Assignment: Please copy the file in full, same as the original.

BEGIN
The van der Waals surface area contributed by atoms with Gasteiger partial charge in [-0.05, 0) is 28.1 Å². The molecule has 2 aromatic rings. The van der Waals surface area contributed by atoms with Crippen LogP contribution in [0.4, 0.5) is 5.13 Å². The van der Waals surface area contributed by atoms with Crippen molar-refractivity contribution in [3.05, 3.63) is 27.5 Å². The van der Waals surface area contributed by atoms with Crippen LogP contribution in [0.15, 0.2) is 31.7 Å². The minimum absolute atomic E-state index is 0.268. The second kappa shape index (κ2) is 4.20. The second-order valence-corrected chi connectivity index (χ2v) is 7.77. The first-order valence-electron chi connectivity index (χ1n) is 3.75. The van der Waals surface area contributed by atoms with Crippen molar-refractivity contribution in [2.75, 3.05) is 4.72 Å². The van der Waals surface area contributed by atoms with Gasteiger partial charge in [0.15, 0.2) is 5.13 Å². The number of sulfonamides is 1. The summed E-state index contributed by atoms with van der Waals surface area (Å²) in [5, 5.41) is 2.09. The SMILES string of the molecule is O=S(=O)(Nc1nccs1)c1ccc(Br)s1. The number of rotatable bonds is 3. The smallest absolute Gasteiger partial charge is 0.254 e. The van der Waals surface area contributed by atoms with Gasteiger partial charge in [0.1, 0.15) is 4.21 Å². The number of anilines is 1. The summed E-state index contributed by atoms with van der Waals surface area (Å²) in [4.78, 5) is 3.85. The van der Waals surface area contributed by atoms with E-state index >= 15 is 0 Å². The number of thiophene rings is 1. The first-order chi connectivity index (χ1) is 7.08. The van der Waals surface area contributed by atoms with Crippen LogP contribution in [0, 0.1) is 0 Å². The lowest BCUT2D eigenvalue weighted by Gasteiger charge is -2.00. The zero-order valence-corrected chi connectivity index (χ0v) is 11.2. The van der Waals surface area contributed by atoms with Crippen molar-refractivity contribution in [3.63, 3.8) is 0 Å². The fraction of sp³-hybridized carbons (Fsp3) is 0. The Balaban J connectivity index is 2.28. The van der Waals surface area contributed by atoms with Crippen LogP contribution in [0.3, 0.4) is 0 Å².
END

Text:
The van der Waals surface area contributed by atoms with Gasteiger partial charge in [-0.05, 0) is 28.1 Å². The molecule has 2 aromatic rings. The van der Waals surface area contributed by atoms with Crippen LogP contribution in [0.4, 0.5) is 5.13 Å². The van der Waals surface area contributed by atoms with Crippen molar-refractivity contribution in [3.05, 3.63) is 27.5 Å². The van der Waals surface area contributed by atoms with Crippen LogP contribution in [0.15, 0.2) is 31.7 Å². The minimum absolute atomic E-state index is 0.268. The second kappa shape index (κ2) is 4.20. The second-order valence-corrected chi connectivity index (χ2v) is 7.77. The first-order valence-electron chi connectivity index (χ1n) is 3.75. The van der Waals surface area contributed by atoms with Crippen molar-refractivity contribution in [2.75, 3.05) is 4.72 Å². The van der Waals surface area contributed by atoms with Gasteiger partial charge in [0.15, 0.2) is 5.13 Å². The number of sulfonamides is 1. The summed E-state index contributed by atoms with van der Waals surface area (Å²) in [5, 5.41) is 2.09. The SMILES string of the molecule is O=S(=O)(Nc1nccs1)c1ccc(Br)s1. The number of rotatable bonds is 3. The smallest absolute Gasteiger partial charge is 0.254 e. The van der Waals surface area contributed by atoms with Gasteiger partial charge in [0.1, 0.15) is 4.21 Å². The number of anilines is 1. The summed E-state index contributed by atoms with van der Waals surface area (Å²) in [4.78, 5) is 3.85. The van der Waals surface area contributed by atoms with E-state index >= 15 is 0 Å². The number of thiophene rings is 1. The first-order chi connectivity index (χ1) is 7.08. The van der Waals surface area contributed by atoms with Crippen LogP contribution in [0, 0.1) is 0 Å². The lowest BCUT2D eigenvalue weighted by Gasteiger charge is -2.00. The zero-order valence-corrected chi connectivity index (χ0v) is 11.2. The van der Waals surface area contributed by atoms with Crippen molar-refractivity contribution in [3.63, 3.8) is 0 Å². The fraction of sp³-hybridized carbons (Fsp3) is 0. The Balaban J connectivity index is 2.28. The van der Waals surface area contributed by atoms with Crippen LogP contribution in [0.3, 0.4) is 0 Å².